Even as the number of coronavirus cases is skyrocketing in some parts of the United States, largely driven by the Omicron variant, the holiday travel rush appears unstoppable. On Friday, Los Angeles International Airport reported its busiest day since early 2020, and on Sunday, 2.1 million people passed through airports in the United States, nearly twice as many as at this time last year.
For people who are determined to keep their travel plans, figuring out how to do so responsibly remains confusing. So what can travelers do?
Get a booster. Only one in six Americans have received a booster, according to the Centers for Disease Control and Prevention. Fully vaccinated people without a booster are at least twice as likely to test positive as those who received a booster.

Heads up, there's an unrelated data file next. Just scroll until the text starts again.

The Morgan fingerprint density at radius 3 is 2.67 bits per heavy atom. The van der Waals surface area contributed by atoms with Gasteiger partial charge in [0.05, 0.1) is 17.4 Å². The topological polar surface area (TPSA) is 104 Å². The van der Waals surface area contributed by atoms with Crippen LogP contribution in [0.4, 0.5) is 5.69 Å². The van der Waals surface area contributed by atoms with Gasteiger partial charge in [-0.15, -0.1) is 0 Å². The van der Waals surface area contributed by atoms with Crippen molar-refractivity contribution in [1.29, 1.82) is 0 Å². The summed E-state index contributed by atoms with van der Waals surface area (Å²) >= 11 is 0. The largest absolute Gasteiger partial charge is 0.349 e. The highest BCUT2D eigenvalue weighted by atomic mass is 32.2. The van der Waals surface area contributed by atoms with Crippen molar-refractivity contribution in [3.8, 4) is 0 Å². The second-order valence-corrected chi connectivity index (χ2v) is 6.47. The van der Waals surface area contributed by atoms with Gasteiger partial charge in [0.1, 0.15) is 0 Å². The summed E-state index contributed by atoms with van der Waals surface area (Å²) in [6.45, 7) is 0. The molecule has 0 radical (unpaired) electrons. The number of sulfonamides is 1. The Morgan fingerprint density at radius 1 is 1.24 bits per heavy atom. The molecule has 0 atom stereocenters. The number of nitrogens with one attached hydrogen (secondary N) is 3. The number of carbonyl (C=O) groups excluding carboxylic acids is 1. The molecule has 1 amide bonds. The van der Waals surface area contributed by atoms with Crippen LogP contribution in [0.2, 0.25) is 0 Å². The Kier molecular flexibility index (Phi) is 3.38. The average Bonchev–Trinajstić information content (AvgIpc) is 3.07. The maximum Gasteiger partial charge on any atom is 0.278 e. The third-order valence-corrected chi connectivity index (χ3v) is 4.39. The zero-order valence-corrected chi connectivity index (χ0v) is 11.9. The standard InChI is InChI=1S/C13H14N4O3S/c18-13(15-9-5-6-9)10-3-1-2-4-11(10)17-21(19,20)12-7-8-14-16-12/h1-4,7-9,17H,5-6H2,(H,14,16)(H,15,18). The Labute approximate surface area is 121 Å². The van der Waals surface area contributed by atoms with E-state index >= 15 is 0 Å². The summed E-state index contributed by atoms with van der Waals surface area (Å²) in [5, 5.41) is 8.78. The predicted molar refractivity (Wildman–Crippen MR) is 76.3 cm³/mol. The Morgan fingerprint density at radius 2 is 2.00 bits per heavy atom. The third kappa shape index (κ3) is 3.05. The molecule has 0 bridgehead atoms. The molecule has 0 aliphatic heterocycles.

Consider the worst-case scenario. When deciding what is responsible in terms of holiday travel, Kelly Hills, a co-founder of Rogue Bioethics, a consulting firm in Boston, advises thinking about “moral injury” and asking whether you are mentally prepared for the consequences if you infect a vulnerable person.
Test as close to the gathering as possible. Many pharmacies and online retailers have sold out of at-home tests. The White House plans to make 500 million free at-home tests available, but that won’t happen until January. For those who do manage to get a kit, use it as close to your departure date as possible, several experts said.